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   1998| January-June  | Volume 5 | Issue 1  
    Online since July 31, 2012

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The validation of the general health questionnaire (ghq-28) in a primary care setting in Saudi Arabia
Abdulrazzak Alhamad, Eiad A Al-Faris
January-June 1998, 5(1):13-19
Objective: The objective of this study was to validate an Arabic version of the General Health Questionnaire (GHQ-28) in a primary care setting in Saudi Arabia. Methodology: A total of 60 Saudi patients selected by means of systematic random sampling were asked to fill out the GHQ-28 Arabic version. The psychiatrist interviewed all patients using the Arabic version of the Clinical Interview Schedule (CIS). Results: The best cut-off level for the GHQ-28 indicating best trade-off between sensitivity and specificity was 4/5, where the validity values were, sensitivity; 72%, specificity; 74%, positive predictive value; 72%, negative predictive value; 74% and misclassification rate; 27%. The correlation coefficient was r = +0.61 and the Spearman's Rank-difference correlation was rs = +0.57. The area under the ROC Curve was 69%. The cut-off point 4/5 in this study is the same as recommended by others in primary care settings. Although the validity parameters are relatively low, they are within the range found by other studies in USA, UK and developing countries. This supports the suggestion to develop an Arabic Screening Questionnaire based on the translated GHQ with the addition of culturally specific items. Conclusion:The GHQ-28 Arabic Version is a valid instrument that may be of great help to primary care doctors in improving detection of psychiatric morbidity and in epidemiological research.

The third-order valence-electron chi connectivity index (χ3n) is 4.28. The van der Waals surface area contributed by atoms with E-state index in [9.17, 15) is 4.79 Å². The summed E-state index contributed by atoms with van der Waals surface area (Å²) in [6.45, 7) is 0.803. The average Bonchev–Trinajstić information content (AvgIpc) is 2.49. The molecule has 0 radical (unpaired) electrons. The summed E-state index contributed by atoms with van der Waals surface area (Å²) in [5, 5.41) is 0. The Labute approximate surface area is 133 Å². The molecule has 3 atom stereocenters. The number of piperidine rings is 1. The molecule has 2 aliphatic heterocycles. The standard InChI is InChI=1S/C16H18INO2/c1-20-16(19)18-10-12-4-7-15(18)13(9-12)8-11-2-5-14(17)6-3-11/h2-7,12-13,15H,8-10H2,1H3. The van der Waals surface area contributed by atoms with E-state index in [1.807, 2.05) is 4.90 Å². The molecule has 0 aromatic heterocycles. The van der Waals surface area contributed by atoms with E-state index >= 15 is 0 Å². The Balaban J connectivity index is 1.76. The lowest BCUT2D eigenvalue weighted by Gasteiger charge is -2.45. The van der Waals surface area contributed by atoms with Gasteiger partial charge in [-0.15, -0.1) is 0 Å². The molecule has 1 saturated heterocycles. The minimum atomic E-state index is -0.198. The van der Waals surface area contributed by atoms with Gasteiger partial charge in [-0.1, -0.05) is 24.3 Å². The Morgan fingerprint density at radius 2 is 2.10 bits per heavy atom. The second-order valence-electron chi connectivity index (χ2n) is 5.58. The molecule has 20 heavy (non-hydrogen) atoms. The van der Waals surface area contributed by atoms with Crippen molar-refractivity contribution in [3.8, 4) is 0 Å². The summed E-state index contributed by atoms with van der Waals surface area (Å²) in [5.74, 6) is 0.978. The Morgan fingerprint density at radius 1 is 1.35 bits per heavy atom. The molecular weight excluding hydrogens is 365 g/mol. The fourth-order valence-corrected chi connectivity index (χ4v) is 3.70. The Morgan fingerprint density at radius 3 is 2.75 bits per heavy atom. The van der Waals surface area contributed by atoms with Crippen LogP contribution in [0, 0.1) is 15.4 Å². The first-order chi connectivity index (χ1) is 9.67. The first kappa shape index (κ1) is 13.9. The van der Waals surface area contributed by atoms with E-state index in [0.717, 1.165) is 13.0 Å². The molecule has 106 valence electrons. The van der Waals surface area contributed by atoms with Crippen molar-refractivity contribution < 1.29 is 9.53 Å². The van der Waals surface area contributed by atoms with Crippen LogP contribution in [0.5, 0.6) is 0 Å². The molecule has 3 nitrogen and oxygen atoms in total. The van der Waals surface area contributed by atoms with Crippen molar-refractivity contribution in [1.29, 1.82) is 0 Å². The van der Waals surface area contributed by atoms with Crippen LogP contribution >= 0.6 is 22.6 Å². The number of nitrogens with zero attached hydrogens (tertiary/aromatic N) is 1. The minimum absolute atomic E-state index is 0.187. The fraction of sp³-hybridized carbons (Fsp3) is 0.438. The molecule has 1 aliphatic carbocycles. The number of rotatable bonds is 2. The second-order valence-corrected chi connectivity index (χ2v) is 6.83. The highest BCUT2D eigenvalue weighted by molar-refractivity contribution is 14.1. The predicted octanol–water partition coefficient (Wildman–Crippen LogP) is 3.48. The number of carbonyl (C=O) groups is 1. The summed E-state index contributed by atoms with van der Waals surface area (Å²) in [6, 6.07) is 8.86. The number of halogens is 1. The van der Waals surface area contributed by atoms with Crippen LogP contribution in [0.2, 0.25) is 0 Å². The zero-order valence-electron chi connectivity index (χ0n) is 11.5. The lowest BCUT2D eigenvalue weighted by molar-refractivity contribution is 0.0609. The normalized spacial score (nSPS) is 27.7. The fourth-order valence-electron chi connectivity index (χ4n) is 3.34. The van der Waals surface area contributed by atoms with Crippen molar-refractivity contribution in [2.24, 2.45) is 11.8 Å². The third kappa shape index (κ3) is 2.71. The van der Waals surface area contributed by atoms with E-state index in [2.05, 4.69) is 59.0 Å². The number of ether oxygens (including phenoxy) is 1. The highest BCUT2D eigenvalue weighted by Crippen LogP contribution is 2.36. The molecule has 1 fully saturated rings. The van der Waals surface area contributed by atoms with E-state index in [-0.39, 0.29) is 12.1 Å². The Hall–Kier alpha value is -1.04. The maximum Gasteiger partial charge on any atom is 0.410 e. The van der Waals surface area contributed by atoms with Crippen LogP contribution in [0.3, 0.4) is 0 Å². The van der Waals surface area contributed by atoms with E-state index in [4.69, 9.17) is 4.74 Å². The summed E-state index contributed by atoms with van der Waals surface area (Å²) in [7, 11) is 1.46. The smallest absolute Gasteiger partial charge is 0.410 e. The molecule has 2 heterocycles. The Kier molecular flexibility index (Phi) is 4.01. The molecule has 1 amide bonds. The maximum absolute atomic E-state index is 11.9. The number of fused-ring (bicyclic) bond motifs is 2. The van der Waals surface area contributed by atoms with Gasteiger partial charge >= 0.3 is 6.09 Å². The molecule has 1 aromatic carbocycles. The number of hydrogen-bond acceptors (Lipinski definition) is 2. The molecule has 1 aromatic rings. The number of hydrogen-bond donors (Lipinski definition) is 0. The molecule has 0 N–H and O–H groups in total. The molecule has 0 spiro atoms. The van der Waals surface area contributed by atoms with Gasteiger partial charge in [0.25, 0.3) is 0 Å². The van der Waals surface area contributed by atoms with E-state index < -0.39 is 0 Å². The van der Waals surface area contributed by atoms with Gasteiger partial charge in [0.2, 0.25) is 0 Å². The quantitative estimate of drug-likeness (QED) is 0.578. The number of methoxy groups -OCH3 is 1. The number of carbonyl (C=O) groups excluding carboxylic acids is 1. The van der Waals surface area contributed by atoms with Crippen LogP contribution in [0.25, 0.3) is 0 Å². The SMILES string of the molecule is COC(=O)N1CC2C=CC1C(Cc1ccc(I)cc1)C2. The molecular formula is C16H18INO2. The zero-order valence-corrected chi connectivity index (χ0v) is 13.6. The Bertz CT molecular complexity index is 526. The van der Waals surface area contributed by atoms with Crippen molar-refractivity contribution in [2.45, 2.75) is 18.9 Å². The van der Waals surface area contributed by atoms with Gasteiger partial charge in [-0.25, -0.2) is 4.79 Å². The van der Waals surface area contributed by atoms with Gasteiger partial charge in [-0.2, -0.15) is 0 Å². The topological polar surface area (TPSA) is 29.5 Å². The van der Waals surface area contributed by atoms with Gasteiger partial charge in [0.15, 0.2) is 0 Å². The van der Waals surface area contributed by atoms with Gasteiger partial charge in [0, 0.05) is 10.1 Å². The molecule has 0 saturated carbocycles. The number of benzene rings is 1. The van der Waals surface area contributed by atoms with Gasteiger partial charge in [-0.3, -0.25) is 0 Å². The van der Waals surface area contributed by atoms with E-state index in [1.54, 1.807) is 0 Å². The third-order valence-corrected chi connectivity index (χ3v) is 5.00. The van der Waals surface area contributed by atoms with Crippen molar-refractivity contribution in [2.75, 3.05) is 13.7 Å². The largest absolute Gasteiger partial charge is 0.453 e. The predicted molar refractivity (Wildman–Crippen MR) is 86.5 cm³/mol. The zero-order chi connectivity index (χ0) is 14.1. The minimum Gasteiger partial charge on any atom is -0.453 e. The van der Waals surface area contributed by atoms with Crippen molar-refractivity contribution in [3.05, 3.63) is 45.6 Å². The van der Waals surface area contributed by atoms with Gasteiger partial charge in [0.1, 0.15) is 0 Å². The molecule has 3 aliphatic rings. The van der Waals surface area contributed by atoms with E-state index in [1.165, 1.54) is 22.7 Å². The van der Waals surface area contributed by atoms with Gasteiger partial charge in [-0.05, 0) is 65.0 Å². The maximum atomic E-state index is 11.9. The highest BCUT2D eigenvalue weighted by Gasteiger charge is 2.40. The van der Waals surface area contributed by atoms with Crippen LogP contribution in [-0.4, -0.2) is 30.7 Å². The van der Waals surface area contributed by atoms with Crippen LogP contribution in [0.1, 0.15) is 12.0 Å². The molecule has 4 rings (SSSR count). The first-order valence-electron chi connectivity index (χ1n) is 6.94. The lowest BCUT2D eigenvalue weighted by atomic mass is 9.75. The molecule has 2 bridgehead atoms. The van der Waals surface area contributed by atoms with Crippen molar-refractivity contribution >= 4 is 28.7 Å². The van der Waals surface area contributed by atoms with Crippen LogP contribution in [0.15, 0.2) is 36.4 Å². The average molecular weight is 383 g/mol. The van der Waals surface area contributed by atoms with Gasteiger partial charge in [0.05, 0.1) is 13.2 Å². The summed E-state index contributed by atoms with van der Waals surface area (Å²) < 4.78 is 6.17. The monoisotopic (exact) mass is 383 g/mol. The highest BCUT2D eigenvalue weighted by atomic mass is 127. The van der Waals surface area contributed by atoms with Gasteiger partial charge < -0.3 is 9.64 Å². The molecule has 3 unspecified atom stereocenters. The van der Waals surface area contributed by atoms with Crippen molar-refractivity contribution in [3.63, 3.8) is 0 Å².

2,461 293 -
Breastfeeding practice in Dammam area of Saudi Arabia
Mohammad H Qadri, Ridah A Al-Harfi, Mohammad A Al-Gamdi
January-June 1998, 5(1):59-64
Objectives: The main objective of this study was to determine the breastfeeding status for children under 24 months and assess the causes of breastfeeding failure among those mothers who do not breastfeed their babies. Methodology: This study was conducted on a sampled population of 1185 children under 24 months of age, using breastfeeding indicators recommended by World Health Organization, for assessing breastfeeding practices within a recall period of 24 hours, in the Dammam area of Saudi Arabia. Results: The exclusive breastfeeding rate and predominantly breastfeeding rates were 33% and 11.5%, respectively, under 4 months of age among these children. The timely complementary feeding rate was 31.7% only. All the values were far behind those recommended. The reasons given in order of their frequencies by the mothers for failure to breastfeed were insufficient milk, advice and example of other mothers and formula milk advertisement. Conclusion: This study recognizes the low level of exclusive breastfeeding among children under 4 months of age and lays emphasis on changing the behavior of mothers towards exclusive breastfeeding. This can be achieved by special integrated community-based approaches among potential mothers by supporting them after delivery and proper follow-up, to prevent failure of milk formation and discontinuation of breastfeeding.
  1,844 188 -
Cigarette smoking behavior among South African Indian high school students
Mahomed Bayat, Basil J Pillay, Mohammed H Cassimjee
January-June 1998, 5(1):51-57